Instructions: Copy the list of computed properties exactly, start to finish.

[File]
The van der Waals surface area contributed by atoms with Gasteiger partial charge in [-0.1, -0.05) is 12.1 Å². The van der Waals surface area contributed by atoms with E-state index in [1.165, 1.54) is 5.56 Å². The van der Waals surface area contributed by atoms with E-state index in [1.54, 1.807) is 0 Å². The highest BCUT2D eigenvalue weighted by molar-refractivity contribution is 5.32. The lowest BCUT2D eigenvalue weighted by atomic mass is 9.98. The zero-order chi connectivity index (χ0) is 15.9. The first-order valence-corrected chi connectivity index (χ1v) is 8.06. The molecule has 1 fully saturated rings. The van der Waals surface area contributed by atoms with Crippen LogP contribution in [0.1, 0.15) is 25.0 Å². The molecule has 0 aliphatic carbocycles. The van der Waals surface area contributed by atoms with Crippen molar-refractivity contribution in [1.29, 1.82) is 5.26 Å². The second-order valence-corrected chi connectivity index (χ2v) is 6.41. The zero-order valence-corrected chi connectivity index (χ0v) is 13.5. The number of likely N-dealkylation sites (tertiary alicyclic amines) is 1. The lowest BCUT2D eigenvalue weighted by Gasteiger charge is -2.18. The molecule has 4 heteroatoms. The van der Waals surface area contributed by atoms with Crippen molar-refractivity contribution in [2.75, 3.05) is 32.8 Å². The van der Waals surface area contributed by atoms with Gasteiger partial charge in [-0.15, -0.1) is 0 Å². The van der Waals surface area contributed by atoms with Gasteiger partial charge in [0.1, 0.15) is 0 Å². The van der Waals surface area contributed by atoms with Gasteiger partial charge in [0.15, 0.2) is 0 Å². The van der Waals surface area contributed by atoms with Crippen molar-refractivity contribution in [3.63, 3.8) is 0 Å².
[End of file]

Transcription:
The van der Waals surface area contributed by atoms with Gasteiger partial charge in [-0.1, -0.05) is 12.1 Å². The van der Waals surface area contributed by atoms with E-state index in [1.165, 1.54) is 5.56 Å². The van der Waals surface area contributed by atoms with E-state index in [1.54, 1.807) is 0 Å². The highest BCUT2D eigenvalue weighted by molar-refractivity contribution is 5.32. The lowest BCUT2D eigenvalue weighted by atomic mass is 9.98. The zero-order chi connectivity index (χ0) is 15.9. The first-order valence-corrected chi connectivity index (χ1v) is 8.06. The molecule has 1 fully saturated rings. The van der Waals surface area contributed by atoms with Crippen LogP contribution in [0.1, 0.15) is 25.0 Å². The molecule has 0 aliphatic carbocycles. The van der Waals surface area contributed by atoms with Crippen molar-refractivity contribution in [1.29, 1.82) is 5.26 Å². The second-order valence-corrected chi connectivity index (χ2v) is 6.41. The zero-order valence-corrected chi connectivity index (χ0v) is 13.5. The number of likely N-dealkylation sites (tertiary alicyclic amines) is 1. The lowest BCUT2D eigenvalue weighted by Gasteiger charge is -2.18. The molecule has 4 heteroatoms. The van der Waals surface area contributed by atoms with Crippen molar-refractivity contribution in [2.75, 3.05) is 32.8 Å². The van der Waals surface area contributed by atoms with Gasteiger partial charge in [-0.15, -0.1) is 0 Å². The van der Waals surface area contributed by atoms with Gasteiger partial charge in [0.1, 0.15) is 0 Å². The van der Waals surface area contributed by atoms with Gasteiger partial charge in [0.15, 0.2) is 0 Å². The van der Waals surface area contributed by atoms with Crippen molar-refractivity contribution in [3.63, 3.8) is 0 Å².